Terminology related to education in South Africa can often be very confusing, particularly when learners and prospective students need to consider the National Qualifications Framework (NQF) and talk of accreditation and registration. It is however very important that prospective students get to grips with the terminology, as not doing so can have serious implications down the line, an education expert says.
Dr Felicity Coughlan, Director of The Independent Institute of Education, SA’s largest private higher education provider, says one of the most important aims of the NQF is to protect the general public from abuse by bogus education providers. She also says that by developing an understanding of the NQF, you can make assumptions about registration and accreditation, which makes it all much easier to understand because a qualification that is not registered or accredited is not on the NQF, so it really is your shortcut to working out what is real and what is not.
“South Africa has a register of all qualifications which is managed by the South African Qualifications Authority (SAQA), and this register is referred to as the NQF,” she explains.
“We are fortunate in South Africa to have some really strict rules that educational institutions and training providers have to adhere to, so if you want to study there are a few simple questions to ask to which there are very clear answers. If an institution is not clear with you on the answers, the chances are you should be cautious about registering.”
Coughlan says that something can only be called a “qualification” if:
1) It has a credit value of 120 as a minimum, and
2) is registered on the NQF with an NQF ID (sometimes called a SAQA ID) number.
“The shortest possible qualification is therefore normally one year as it takes about a year of study to do 120 credits. A degree is normally at least 360 credits and so on. Without these two being in place, what you are studying is considered a short course and not a qualification, so it cannot be called a diploma or degree. So, if a South African institution is offering you a diploma for three weeks of study, it is not legitimate and warning lights should start flashing about that institution.”
Coughlan adds that if an education institution cannot provide a prospective student with a programme’s NQF ID, caution should be exercised as it is then not a South African qualification.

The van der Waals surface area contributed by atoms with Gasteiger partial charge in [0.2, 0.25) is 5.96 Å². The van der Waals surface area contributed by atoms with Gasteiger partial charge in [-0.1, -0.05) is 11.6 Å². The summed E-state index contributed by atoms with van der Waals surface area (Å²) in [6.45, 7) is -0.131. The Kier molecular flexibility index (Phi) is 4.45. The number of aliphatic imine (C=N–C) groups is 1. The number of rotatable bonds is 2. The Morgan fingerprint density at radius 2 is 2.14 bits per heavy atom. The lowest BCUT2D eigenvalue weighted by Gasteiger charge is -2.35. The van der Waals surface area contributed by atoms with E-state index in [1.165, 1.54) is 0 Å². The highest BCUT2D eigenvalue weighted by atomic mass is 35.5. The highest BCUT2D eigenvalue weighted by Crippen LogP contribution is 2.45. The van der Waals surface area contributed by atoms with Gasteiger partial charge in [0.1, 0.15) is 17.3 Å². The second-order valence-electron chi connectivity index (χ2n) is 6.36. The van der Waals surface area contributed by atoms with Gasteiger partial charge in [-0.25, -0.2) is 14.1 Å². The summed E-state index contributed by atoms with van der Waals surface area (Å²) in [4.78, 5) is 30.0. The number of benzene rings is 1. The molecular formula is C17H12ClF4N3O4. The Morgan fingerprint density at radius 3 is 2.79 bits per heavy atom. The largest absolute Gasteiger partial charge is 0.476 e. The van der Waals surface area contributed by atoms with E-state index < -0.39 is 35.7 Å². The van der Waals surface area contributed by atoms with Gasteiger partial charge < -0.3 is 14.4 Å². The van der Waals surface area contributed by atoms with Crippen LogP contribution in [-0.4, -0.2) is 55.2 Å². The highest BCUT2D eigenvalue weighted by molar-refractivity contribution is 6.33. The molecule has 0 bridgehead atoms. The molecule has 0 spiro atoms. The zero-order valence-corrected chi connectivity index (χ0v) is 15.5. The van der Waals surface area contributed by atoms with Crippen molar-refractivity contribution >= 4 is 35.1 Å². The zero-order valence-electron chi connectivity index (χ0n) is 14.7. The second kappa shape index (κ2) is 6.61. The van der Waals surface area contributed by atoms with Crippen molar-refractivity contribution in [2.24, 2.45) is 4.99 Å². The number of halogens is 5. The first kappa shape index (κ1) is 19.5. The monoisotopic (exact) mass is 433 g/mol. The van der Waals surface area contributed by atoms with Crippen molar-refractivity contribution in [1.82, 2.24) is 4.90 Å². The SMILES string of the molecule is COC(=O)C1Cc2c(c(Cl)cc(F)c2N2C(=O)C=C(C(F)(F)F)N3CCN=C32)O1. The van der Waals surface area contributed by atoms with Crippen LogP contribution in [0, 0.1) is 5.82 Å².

However, even when an institution does provide an NQF ID, one should still verify it independently by searching for it on SAQA
“Look up the qualification and check its level and credit value, as well as information about what it covers. You can then compare that information to the marketing material given to you by the training provider to make sure that the promises and reality match.”
Coughlan says that qualifications will only get registered on the NQF if they have been checked for quality and accredited by the Quality Council with the statutory responsibility for doing this.
South Africa has three of these Quality Councils, she explains.
1) Umalusi is responsible for “school level” qualifications which are on the first four levels of the NQF – Levels 1 to 4.
2) The Council on Higher Education (CHE) is responsible for higher education (post- secondary school) qualifications which are the ones on level 5 to 10 offered by registered private higher education institutions and public Universities.
3) The QCTO (Quality Council for Trades and Occupations) manages vocational training and education from Level 1 through to level 6. The level overlaps with Umalusi and the CHE, but the area of focus is very much the trades and occupations, from plumbing through to being a chef or even some areas of accounting. These colleges are called TVET – Technical Vocational Education and Training Colleges. (In the past called FET (Further Education and Training) Colleges.
Coughlan says the level on the NQF gives one an indication of how complicated the subject matter is. Level 10 is where Doctorates are pitched, for instance, while Level 4 is the level of Grade 12.
“Only registered private and public institutions can offer qualifications that are on the NQF, while both private and public institutions can offer on all levels and through approval from all the Quality Councils. This means that the only difference between public (University) institutions and private higher education institutions – which may as a result of regulations not refer to themselves as private universities - is that the public institutions get some subsidy from the government while the private institutions don’t.”
Coughlan says when one has a clear understanding of the NQF, that information will assist you in deciding what to study and where.
“If, for instance, you want to follow a trade or vocation such as becoming a Chef, you need to find a college (public or private) accredited by the QCTO and registered as a private or public TVET College with a qualification on the NQF.
“If however you want to pursue a higher education qualification such as a Higher Certificate, Degree or Diploma, you can investigate your options among any of the country’s 26 public Universities or 116 registered private higher education institutions.
“As always, it is crucial for prospective students to thoroughly investigate all their options, to ensure they find the best fit for themselves in terms of location, campus, and offering.”
* Prospective students can find a complete list of all registered private colleges and higher education institutions on the DHET website